By Theola Labbé
Washington Post Staff Writer
Monday, November 12, 2007
At Holy Comforter-St. Cyprian Catholic School in Capitol Hill, students attend Mass once a week and a crucifix hangs in the lobby. Before dismissal time, pre-kindergarten teacher Courtney Pullen lines up her students and leads them in the Lord's Prayer. Pullen said she took a teaching job there because she could pray with the children and talk to them about God.
"It gives us leverage" with students, Pullen said of having religion as an integral part of the curriculum. "They're going to miss being able to pray and talk about religion."
The announcement last week by the Archdiocese of Washington that it plans to convert seven District schools to charter schools has forced teachers, students and parents to begin contemplating something that seems unreal: what a Catholic school education would be without religion.
"I'd feel insulted if I couldn't talk about God," said John Rich-Colson, 11, a sixth-grader at Holy Comforter. "I like to learn and find out new things about Him."
The change to charter status also would involve a potentially contentious application process whose outcome is not certain. A majority of the schools' parents and teachers must approve the change. Only one existing school has ever converted to charter status in the District.
S. Kathryn Allen, a co-founder of Black Catholics United, which held prayer rallies and sent letters to the archbishop to protest the loss of Catholic schools, said the group will continue its opposition to the conversion.
"We've not in any way, shape or form given up this battle," said Allen, a parishioner at the church affiliated with St. Augustine, which faced conversion but came up with a plan approved by the archdiocese to operate as a parish-supported school. "The fight continues."
Superintendent Patricia Weitzel-O'Neill said the archdiocese plans to name an operator this month that will apply for a charter to run the seven as "value-based schools."
In addition to Holy Comforter, the schools facing conversion are Assumption in Southeast, Holy Name and St. Francis de Sales in Northeast, and Immaculate Conception, Nativity Catholic Academy and St. Gabriel in Northwest. Four schools -- Sacred Heart in Northwest, St. Anthony in Northeast, and St. Francis Xavier and St. Thomas More in Southwest -- will stay Catholic and share resources as a new consortium.
All the schools have student bodies that are mostly black, largely non-Catholic and substantially from low-income households. But they have made tremendous gains in test scores and lower teacher turnover as part of the Center City Consortium formed 10 years ago.
Consortium schools charge about $4,500 in tuition and fees per student each year, but officials say the cost is closer to $7,500. The consortium has collected more than $30 million in private fundraising since 1997 for the schools, which have been losing enrollment. The archdiocese has also given $30 million for the schools in the past 10 years and plans to cover this year's operating deficit of $7 million.
With the conversions, the largest source of funding for the schools would come from the District. If the enrollment of 1,147 students among the seven schools stayed the same, they would receive more than $14 million annually in public funds, according to current charter school funding formulas. The taxpayer money would fund school programs and rent payments to the parishes.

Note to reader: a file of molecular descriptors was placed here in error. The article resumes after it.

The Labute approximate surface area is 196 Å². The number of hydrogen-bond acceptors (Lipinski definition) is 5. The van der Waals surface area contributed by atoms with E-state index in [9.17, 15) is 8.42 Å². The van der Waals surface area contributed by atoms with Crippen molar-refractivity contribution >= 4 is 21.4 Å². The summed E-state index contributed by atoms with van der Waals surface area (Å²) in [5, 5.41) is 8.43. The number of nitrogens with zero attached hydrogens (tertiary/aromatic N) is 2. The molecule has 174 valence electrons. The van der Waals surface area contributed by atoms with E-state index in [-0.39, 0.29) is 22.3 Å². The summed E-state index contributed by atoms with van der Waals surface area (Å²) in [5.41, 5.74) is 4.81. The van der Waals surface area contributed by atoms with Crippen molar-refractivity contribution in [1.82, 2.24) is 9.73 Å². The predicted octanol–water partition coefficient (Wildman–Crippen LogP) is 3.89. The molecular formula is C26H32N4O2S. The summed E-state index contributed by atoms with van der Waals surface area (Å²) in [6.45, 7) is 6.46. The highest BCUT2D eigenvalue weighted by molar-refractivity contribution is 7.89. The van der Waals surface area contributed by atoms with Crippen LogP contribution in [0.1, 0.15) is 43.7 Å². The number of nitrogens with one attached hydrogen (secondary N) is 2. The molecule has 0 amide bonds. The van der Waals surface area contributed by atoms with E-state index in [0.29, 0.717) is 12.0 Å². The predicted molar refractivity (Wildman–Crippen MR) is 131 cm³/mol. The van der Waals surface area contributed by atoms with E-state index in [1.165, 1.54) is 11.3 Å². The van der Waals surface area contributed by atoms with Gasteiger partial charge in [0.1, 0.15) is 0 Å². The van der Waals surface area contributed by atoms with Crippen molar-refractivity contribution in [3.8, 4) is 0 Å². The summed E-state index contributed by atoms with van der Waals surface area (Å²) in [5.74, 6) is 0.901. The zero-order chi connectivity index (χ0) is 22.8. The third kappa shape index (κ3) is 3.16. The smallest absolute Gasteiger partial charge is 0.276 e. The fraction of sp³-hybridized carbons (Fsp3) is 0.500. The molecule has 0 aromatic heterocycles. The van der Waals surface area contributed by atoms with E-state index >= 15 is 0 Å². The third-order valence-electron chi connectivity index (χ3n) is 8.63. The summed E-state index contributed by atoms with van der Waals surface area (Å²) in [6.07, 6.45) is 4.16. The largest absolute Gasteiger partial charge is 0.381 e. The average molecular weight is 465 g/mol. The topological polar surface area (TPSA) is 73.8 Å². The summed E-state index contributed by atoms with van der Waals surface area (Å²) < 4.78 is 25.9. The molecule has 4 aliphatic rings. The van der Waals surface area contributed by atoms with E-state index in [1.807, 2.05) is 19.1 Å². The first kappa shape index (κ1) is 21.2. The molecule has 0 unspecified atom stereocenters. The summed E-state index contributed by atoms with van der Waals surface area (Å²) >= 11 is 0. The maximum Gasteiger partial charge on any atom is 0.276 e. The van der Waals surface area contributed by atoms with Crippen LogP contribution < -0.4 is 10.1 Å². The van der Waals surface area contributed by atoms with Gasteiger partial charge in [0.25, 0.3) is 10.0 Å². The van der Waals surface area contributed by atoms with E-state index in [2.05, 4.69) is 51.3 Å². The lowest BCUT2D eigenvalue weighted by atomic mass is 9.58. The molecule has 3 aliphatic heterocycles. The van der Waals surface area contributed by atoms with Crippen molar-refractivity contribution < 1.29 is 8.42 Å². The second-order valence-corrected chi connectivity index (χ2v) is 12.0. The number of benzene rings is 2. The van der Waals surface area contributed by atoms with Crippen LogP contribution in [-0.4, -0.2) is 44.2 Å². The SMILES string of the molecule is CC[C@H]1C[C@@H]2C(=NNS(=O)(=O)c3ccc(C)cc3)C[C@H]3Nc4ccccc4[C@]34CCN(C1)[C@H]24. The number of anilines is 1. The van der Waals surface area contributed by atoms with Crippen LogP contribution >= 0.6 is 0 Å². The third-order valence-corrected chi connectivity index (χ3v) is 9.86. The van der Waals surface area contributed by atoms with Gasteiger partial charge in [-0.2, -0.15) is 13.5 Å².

The yet-to-be named operator will apply to the D.C. Public Charter School Board. The cycle opens in January, with applications due in April. After a private interview and a public hearing, the seven-member independent panel will make a final decision in June. By law, a school looking to convert must submit, as part of the operator's application, approving signatures from two-thirds of the teachers employed full time in the school and two-thirds of the parents. The application must also include evidence of community outreach about the plan and an explanation of how the signatures were obtained and counted.
If the charter application is not approved, archdiocese spokeswoman Susan Gibbs said, "the schools would close because the funds are not there to support them."
The only other conversion was by Paul, then a Ward 4 junior high school in the D.C. system. It first applied for charter conversion in 1997 and was rejected twice by the charter board -- once because of too few signatures -- before gaining approval in September 1999. The conversion became a flashpoint between public school advocates, including then-Superintendent Arlene Ackerman, who fought the plan, and proponents of charter schools, with heated meetings, protests and even an inquiry by the city inspector general into allegations raised by the teachers union that the conversion signatures were not valid.
When the D.C. financial control board voted to turn over the Paul building to charter administrators, four D.C. school board trustees resigned in protest. Paul opened as a charter school in July 2000.
Now that the archdiocese's proposal has moved from closed-door parish meetings to a public announcement, the plan is drawing more attention from school activists, who say it is a way for private groups to get access to public funds.
"Tell me if I am wrong, but I do not think that the purpose of charter schools is to bail out private schools which are financially strapped," said Crystal Sylvia, a D.C. public school parent and school psychologist.
Jasmine Clark, 13, is in her last year at Holy Name in Northeast, but she's worried about what a converted charter school would be like for her two younger sisters.
"The structure will no longer be there," Jasmine said. "When you take the Catholic out, you'll be missing all of the bonding and spiritual experiences that take place."